brain fog menopause perimenopause women's health Jun 16, 2024

Find yourself constantly forgetting what you were doing, and struggling with words on the tip of your tongue? Feel like you’re just not as sharp as you used to be?

Brain fog might be to blame – and it’s one of the most common symptoms of perimenopause.

But don’t worry, brain fog isn’t inevitable! You can reboot your brain with some simple nutrition and lifestyle hacks. So let’s dive into the murky world of mental fog.


First up, let’s get clear (see what I did there?) on what brain fog is.

Brain fog is a lack of focus and mental clarity, a feeling of confusion, and/or a tendency to forgetfulness. Many describe it as feeling fuzzy, in a daze, or thoughts that are cloudy.

The common symptoms include:

  • Difficulty concentrating
  • Memory issues including forgetfulness and slow recall
  • Hazy thought process
  • Reduced processing & response to questions or situations
  • Confusion

Everyone’s experience is a little different. So even if you only experience a few of these, it’s likely that you do have brain fog.

The other thing to keep in mind is that brain fog itself is a symptom – not a condition of its own. So you want to know why your mental capacity has been reduced, especially as there may be other symptoms.


When you’ve already got a bunch of pesky symptoms (hot flushes, weight gain, insomnia…), why do you also have to suffer with brain fog?? Well there are a couple of reasons that perimenopause and brain fog go hand in hand.

Firstly, the hormonal fluctuations play a role (of course they do!) Oestrogen and progesterone both affect brain function directly, so the constant changes can impact on your cognition. Plus brain cells LOVE oestrogen, but when levels drop, they tend to become insulin resistant. So there is plenty of energy (glucose) in the blood, but the cells starve because they can’t take the energy.

Then there is the increase in stress and sleep disruption. During perimenopause, you have reduced stress tolerance (which is completely unfair, right?) Plus perimenopausal insomnia is a common symptom for women. This combo means that the brain doesn’t get enough downtime or rest to function at its best.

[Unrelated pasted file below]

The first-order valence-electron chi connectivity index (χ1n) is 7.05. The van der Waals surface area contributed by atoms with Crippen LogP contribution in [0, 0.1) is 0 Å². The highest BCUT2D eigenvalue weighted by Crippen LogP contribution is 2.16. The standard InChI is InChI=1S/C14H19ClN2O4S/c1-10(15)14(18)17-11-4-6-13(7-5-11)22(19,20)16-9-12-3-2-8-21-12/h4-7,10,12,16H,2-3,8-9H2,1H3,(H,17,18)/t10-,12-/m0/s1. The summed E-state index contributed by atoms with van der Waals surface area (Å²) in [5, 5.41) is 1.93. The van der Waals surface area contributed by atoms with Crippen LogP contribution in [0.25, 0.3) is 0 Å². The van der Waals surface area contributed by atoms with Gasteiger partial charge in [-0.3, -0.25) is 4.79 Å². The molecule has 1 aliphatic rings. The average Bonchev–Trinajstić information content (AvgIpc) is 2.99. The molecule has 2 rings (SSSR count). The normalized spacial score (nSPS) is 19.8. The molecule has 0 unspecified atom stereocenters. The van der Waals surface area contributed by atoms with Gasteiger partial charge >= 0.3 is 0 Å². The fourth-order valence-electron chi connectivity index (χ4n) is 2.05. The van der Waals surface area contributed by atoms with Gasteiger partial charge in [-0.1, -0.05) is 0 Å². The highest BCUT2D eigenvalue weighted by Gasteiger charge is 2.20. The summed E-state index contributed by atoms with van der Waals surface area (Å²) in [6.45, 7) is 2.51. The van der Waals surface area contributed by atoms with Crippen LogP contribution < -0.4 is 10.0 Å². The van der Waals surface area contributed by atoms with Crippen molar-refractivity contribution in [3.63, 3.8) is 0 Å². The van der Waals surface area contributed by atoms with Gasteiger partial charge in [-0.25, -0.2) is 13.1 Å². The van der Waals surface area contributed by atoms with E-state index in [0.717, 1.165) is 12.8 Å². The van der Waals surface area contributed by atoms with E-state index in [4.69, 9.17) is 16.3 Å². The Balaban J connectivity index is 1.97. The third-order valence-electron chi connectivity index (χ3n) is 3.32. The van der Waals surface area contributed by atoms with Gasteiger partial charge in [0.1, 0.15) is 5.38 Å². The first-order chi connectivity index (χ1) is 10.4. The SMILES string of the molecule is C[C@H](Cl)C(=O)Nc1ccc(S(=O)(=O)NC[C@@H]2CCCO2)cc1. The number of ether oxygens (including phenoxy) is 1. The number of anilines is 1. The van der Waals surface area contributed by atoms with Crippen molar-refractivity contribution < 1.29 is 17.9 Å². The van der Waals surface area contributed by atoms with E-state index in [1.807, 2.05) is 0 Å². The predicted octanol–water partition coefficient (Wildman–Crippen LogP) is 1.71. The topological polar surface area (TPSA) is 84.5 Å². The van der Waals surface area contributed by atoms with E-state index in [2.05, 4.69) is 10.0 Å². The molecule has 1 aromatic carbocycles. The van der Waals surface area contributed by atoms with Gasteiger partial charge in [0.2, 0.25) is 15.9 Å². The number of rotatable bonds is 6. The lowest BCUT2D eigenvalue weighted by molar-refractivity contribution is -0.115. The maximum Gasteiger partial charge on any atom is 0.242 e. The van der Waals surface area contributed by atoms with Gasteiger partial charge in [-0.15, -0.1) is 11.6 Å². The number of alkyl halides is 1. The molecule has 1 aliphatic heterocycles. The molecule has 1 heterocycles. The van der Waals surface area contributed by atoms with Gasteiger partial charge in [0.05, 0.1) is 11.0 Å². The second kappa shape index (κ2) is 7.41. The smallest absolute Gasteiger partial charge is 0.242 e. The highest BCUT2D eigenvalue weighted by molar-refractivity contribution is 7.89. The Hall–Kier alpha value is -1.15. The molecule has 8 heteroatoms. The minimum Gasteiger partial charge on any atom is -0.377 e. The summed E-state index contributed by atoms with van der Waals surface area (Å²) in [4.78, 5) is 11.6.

And if that wasn’t enough? During perimenopause, the brain undergoes some significant rewiring. But while everything is being rearranged, it can make it tougher to do higher-function mental tasks such as problem-solving.

Then there is age-related decline. But quite frankly, this is not something that should simply be accepted as part of perimenopause, particularly if you’re in your 30s or 40s! The more research that is done into ageing, the more that we discover that most of what we’ve written off as ‘normal ageing’ is actually premature ageing. And a lot of that occurs due to lifestyle factors – nutrition, sleep, stress, medication/drug use, alcohol, the list goes on. So if you are experiencing age-related decline, there is plenty you can still do to support your brain function for decades to come.


Of course, perimenopause isn’t the sole cause of brain fog. There are other drivers that might be at play. They include:

Thyroid conditions – particularly hypothyroidism. The problem here is that many cases go undiagnosed for years, thanks to the incomplete testing & lack of recognition of subclinical hypothyroidism. Read more about whether your thyroid is a potential issue here.

Vitamin deficiencies – there are plenty that can affect brain function, but the two most common that I see are vitamin B12 and vitamin D.

Chronic stress and anxiety – of course, this feeds into the perimenopause picture. But to put it simply, chronic stress can rewire your brain and increase your inflammation, which causes brain fog.

More serious issues – these include dementia, Alzheimer's, depression and cancer. Always talk with a health professional if you’re concerned about your symptoms, and request testing too! While you’re at it, grab a free copy of my Blood Test Decoder so you can see what the optimal ranges are for your bloods (not ‘normal’ ranges that can leave you feeling crappy!)